By Charlotte Alter
November 3, 2014

When video surfaced of a Democratic senator calling her “really attractive,” Senate candidate Joni Ernst took full advantage.

In an appearance on Fox News Monday, the Iowa Republican slammed retiring Sen. Tom Harkin, whose seat she’s seeking, for saying in a video that she’s “as good looking as Taylor Swift” but “votes like Michele Bachmann.”

“I think it’s unfortunate that he and many in their party believe that you can’t be a real woman if you’re conservative and female,” she said. “I believe if my name had been John Ernst on my resume, then Senator Harkin would not have said those things.”

Ernst is right that there’s a double standard for female politicians, but she’s not quite right about how it works. For one thing, people say male politicians are sexy all the time. In fact, it’s often an argument in favor of their candidacy.

Obama’s sex appeal won him a fan in “Obama Girl,” who made viral YouTube videos about her crush on the then-Presidential candidate in 2008. Rep. Paul Ryan’s (R-WI) rumored washboard abs were the subject of much speculation during his 2012 Vice Presidential campaign. Scott Brown, who once posed nude for Cosmopolitan, was the subject of a 2010 New York Times column called “Bringing Sexy Back.” John Edwards was voted People Magazine’s “Sexiest Politician” of 2000.

It’s not a recent phenomenon either. Some historians argue that JFK won the presidency in 1960 because he looked more handsome than Nixon during the televised Nixon-Kennedy debate.

But while attractiveness is a political asset for male politicians, it’s a liability for women.

A 2010 study from Ben-Gurion University of the Negev in Israel found that when female job applicants included a photo with their resumes, more attractive women were less likely to get hired than plainer ones. But references to physical appearance of any kind, flattering or insulting, can hurt a female candidate.

“When [a woman]’s appearance is commented on publicly during a campaign, it undermines her; it actually hurts her,” Sen. Kirsten Gillibrand (D-NY) said during the Real Simple/TIME event on Women and Success on Oct 1. “And it doesn’t matter if the comment is positive or negative. It undermines her credibility.”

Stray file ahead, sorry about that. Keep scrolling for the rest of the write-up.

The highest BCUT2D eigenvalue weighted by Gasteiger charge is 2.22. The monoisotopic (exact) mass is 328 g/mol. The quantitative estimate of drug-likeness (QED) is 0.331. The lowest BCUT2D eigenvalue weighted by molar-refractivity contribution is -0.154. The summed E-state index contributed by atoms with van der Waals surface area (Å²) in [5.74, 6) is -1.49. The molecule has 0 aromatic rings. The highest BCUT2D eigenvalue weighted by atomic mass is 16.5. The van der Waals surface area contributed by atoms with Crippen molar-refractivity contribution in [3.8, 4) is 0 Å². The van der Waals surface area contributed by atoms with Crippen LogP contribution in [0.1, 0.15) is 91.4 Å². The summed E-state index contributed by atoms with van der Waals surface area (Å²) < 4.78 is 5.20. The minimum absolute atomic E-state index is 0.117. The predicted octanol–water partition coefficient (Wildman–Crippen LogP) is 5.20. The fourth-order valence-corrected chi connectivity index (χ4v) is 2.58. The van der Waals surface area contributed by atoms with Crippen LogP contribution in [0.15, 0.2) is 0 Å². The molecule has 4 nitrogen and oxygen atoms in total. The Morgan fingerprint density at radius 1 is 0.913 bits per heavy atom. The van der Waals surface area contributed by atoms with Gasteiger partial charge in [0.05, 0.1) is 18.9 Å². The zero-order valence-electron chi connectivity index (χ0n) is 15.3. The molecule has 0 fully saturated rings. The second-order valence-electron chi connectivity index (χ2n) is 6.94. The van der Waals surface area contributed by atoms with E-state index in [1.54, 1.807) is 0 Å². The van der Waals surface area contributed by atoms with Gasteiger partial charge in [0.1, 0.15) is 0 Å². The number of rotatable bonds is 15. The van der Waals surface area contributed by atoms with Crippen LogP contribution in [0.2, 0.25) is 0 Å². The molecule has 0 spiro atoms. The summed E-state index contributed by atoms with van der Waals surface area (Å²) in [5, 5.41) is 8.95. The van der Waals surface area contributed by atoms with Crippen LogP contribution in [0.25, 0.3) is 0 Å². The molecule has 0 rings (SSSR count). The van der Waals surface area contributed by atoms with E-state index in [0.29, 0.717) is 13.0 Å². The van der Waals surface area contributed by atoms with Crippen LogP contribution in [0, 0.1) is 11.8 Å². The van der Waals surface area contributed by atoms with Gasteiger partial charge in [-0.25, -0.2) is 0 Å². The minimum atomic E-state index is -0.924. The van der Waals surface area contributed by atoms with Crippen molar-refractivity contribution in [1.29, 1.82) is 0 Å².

That’s why comments about female politicians’ looks are seen as gaffes, while comments on men’s looks are considered funny and flattering.

Earlier this year, Gillibrand revealed in her book that she had been called “porky” and “chubby” by fellow Senators. Last year, Obama apologized to California Attorney General Kamala Harris after he commented that she was the “best-looking attorney general in the country.” Before he was defeated by Sen. Elizabeth Warren in 2012, then-Sen. Scott Brown responded to Warren’s comment that she didn’t have to take off her clothes to pay for college (a dig at Brown’s nude photo shoot) with an insulting “thank God.” And in 2010, Senate Majority Leader Harry Reid called Gillibrand the “hottest member” of the Senate, while she was sitting only a few feet away. Each of these comments created a minor scandal, and sparked debate about whether the female politicians were being “taken seriously.”

Sarah Palin is a perfect example of this. The former beauty queen-turned politician became a living punchline, thanks in part to her “sexy librarian hair” and resemblance to SNL comic Tina Fey.

So the problem with Harkin’s remarks isn’t that he wouldn’t have made them about a hypothetical John Ernst. The problem is that they would be seen as a problem for the real Joni Ernst.

Write to Charlotte Alter at charlotte.alter@time.com.

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